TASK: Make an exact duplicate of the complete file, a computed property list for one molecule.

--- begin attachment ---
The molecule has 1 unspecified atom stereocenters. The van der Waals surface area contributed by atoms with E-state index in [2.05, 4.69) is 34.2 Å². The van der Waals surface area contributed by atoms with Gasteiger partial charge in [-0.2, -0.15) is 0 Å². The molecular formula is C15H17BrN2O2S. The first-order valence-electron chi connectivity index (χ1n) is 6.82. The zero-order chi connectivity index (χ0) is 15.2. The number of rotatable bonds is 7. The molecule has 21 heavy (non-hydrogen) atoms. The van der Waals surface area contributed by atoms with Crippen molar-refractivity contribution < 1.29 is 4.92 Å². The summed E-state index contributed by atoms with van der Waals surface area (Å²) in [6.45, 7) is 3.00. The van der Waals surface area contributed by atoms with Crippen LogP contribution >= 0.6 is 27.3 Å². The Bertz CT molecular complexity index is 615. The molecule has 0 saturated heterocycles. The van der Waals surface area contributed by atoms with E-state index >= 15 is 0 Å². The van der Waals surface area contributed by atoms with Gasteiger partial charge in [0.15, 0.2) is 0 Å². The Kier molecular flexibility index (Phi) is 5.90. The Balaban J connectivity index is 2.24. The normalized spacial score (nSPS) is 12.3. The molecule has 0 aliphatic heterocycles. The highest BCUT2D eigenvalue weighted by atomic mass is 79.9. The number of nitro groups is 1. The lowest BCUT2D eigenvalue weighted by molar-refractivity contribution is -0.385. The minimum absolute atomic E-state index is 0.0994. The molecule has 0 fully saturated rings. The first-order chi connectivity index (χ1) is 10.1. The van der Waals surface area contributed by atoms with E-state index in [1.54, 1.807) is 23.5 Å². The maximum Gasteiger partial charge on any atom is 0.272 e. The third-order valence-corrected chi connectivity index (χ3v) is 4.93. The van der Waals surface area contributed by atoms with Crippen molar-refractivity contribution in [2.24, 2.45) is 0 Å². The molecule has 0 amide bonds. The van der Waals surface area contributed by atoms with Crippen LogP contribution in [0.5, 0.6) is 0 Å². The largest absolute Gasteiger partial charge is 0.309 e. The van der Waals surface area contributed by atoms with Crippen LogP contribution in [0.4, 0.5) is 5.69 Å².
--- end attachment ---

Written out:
The molecule has 1 unspecified atom stereocenters. The van der Waals surface area contributed by atoms with E-state index in [2.05, 4.69) is 34.2 Å². The van der Waals surface area contributed by atoms with Gasteiger partial charge in [-0.2, -0.15) is 0 Å². The molecular formula is C15H17BrN2O2S. The first-order valence-electron chi connectivity index (χ1n) is 6.82. The zero-order chi connectivity index (χ0) is 15.2. The number of rotatable bonds is 7. The molecule has 21 heavy (non-hydrogen) atoms. The van der Waals surface area contributed by atoms with Crippen molar-refractivity contribution < 1.29 is 4.92 Å². The summed E-state index contributed by atoms with van der Waals surface area (Å²) in [6.45, 7) is 3.00. The van der Waals surface area contributed by atoms with Crippen LogP contribution >= 0.6 is 27.3 Å². The Bertz CT molecular complexity index is 615. The molecule has 0 saturated heterocycles. The van der Waals surface area contributed by atoms with E-state index >= 15 is 0 Å². The van der Waals surface area contributed by atoms with Gasteiger partial charge in [0.15, 0.2) is 0 Å². The Kier molecular flexibility index (Phi) is 5.90. The Balaban J connectivity index is 2.24. The normalized spacial score (nSPS) is 12.3. The molecule has 0 aliphatic heterocycles. The highest BCUT2D eigenvalue weighted by atomic mass is 79.9. The number of nitro groups is 1. The lowest BCUT2D eigenvalue weighted by molar-refractivity contribution is -0.385. The minimum absolute atomic E-state index is 0.0994. The molecule has 0 fully saturated rings. The first-order chi connectivity index (χ1) is 10.1. The van der Waals surface area contributed by atoms with E-state index in [1.54, 1.807) is 23.5 Å². The maximum Gasteiger partial charge on any atom is 0.272 e. The third-order valence-corrected chi connectivity index (χ3v) is 4.93. The van der Waals surface area contributed by atoms with Crippen molar-refractivity contribution in [2.24, 2.45) is 0 Å². The molecule has 0 amide bonds. The van der Waals surface area contributed by atoms with Crippen LogP contribution in [0.5, 0.6) is 0 Å². The largest absolute Gasteiger partial charge is 0.309 e. The van der Waals surface area contributed by atoms with Crippen LogP contribution in [0.4, 0.5) is 5.69 Å².